I used to say that annual leave was not biblical… Until I realized how wrong I was.
Taking time out can be a bit like climbing a mountain. It actually takes effort to stop and reflect. It is so easy to bounce along with life, moving from one major life event to another, without ever taking the time to work out if you are headed in the right direction.
I still remember our hike to Grassi Lakes near Canmore in Alberta. They were called Grassi lakes not because there was grass there, but after the Italian guy who blazed the trail. About 200m into the walk there was a fork in the road, one path was the easy way and one path was the difficult route.
This is not some metaphor about the road less travelled… We chose the easy path, which ended up being a good idea because we quickly discovered just how unfit we were.
There is something about standing on top of a mountain and surveying the place where you are staying that helps put things into context.
I happened to be listening to a Harvard Business Review podcast at the time in which author Anne-Marie Slaughter spoke about the fact that failing to take time off can mean the difference between spending your life reacting and out of control, or spending your life with the ability to make choices.
In addition to the weekly Sabbath, the Jewish people had divinely prescribed annual holidays that not only interrupted their work, but reminded them who they were. In addition to being holidays they were commemorations, some of which lasted for a number of days. I wrote about some of this 6 years ago (here).
I am currently writing a series of reflections on my other site (KingdomCells.org) about what it means to put the insights from my book, 6 Radical Decisions, into practise.
Part of the reason I have been writing the series of reflections at KingdomCells.org is that I have been doing what the Israelites would do. I have been revisiting the story that brought me here, getting a sense of where I am and getting my bearings for the journey forward.
This holiday has been an important one for us. It feels as though it is coming at the end of one phase of our lives. We have now been in Canada for almost four years, and much of that time has been about adjusting to new realities both in terms of country, but also in education and where I work. For the first time in four years it feels like there is a little space to now take a breath and evaluate where we have come from and where we are going.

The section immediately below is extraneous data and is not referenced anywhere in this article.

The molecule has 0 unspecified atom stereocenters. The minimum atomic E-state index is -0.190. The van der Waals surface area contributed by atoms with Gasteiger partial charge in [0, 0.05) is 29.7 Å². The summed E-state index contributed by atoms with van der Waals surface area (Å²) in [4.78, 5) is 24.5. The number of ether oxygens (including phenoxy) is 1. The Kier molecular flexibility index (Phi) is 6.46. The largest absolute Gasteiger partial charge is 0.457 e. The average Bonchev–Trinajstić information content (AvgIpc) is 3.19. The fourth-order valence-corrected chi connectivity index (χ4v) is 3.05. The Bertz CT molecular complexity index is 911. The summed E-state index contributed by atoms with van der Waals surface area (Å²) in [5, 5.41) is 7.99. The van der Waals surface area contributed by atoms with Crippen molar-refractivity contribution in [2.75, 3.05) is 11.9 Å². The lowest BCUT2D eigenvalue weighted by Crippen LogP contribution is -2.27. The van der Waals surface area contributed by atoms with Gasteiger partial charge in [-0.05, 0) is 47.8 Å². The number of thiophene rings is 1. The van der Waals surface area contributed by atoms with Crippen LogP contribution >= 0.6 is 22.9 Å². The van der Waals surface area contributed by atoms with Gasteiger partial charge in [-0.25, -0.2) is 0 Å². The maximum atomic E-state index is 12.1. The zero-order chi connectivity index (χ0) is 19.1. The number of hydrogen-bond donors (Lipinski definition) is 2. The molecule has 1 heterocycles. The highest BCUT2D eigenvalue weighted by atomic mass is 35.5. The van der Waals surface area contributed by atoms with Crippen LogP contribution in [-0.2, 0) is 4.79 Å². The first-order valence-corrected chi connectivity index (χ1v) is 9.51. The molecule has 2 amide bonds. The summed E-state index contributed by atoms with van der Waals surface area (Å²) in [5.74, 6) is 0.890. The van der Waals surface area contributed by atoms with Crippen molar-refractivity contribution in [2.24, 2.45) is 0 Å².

Getting away has been an essential part of that process. It has been nice to spend time with Leeanne and the girls (this has been the first family holiday without the boys which has been a bit strange). It has also been important to have the space to be thinking, praying and processing.
I appreciate Stanley Grenz’s insight that:
Our sense of personal identity develops as we tell our narrative, that story in which the various threads of our lives come together in a unified, meaningful whole. The personal narrative lies at the basis of a person’s sense of who he or she is. Consequently, finding ourselves means, among other things, finding the story in the context of which our lives make sense.
Getting time away helps to re-group and take stock of my personal story. It helps me realise both how far I have come and also how far I am yet to go.
Like the Israelites who needed to take regular holidays to recount their journey with God, I am seeing that I too need to make sure my year has regular rhythms of rest and perspective seeking.
One of the core insights of my book is that everyone has a God given calling. One of the other insights of the book is that the church is still on a journey to reognize this fact, and that many Christians are living lives that “go with the flow” rather than stepping into the unique plan that God has for their lives.